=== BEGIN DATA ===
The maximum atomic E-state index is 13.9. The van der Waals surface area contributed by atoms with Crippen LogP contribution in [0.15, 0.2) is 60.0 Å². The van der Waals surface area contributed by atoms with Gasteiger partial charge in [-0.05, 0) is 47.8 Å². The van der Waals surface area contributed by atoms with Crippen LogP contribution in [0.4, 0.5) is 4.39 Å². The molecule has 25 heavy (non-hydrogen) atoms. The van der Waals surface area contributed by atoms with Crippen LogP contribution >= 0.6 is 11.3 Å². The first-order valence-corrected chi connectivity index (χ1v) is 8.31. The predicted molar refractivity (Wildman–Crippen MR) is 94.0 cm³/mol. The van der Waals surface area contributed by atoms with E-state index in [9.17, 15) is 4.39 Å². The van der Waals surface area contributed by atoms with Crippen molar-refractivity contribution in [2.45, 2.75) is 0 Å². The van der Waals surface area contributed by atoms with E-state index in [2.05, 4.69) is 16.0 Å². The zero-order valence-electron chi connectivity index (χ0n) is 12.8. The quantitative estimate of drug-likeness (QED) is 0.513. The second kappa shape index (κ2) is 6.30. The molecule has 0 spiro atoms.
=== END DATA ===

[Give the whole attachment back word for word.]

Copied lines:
The maximum atomic E-state index is 13.9. The van der Waals surface area contributed by atoms with Crippen LogP contribution in [0.15, 0.2) is 60.0 Å². The van der Waals surface area contributed by atoms with Gasteiger partial charge in [-0.05, 0) is 47.8 Å². The van der Waals surface area contributed by atoms with Crippen LogP contribution in [0.4, 0.5) is 4.39 Å². The molecule has 25 heavy (non-hydrogen) atoms. The van der Waals surface area contributed by atoms with Crippen LogP contribution >= 0.6 is 11.3 Å². The first-order valence-corrected chi connectivity index (χ1v) is 8.31. The predicted molar refractivity (Wildman–Crippen MR) is 94.0 cm³/mol. The van der Waals surface area contributed by atoms with E-state index in [9.17, 15) is 4.39 Å². The van der Waals surface area contributed by atoms with Crippen molar-refractivity contribution in [2.45, 2.75) is 0 Å². The van der Waals surface area contributed by atoms with E-state index in [2.05, 4.69) is 16.0 Å². The zero-order valence-electron chi connectivity index (χ0n) is 12.8. The quantitative estimate of drug-likeness (QED) is 0.513. The second kappa shape index (κ2) is 6.30. The molecule has 0 spiro atoms.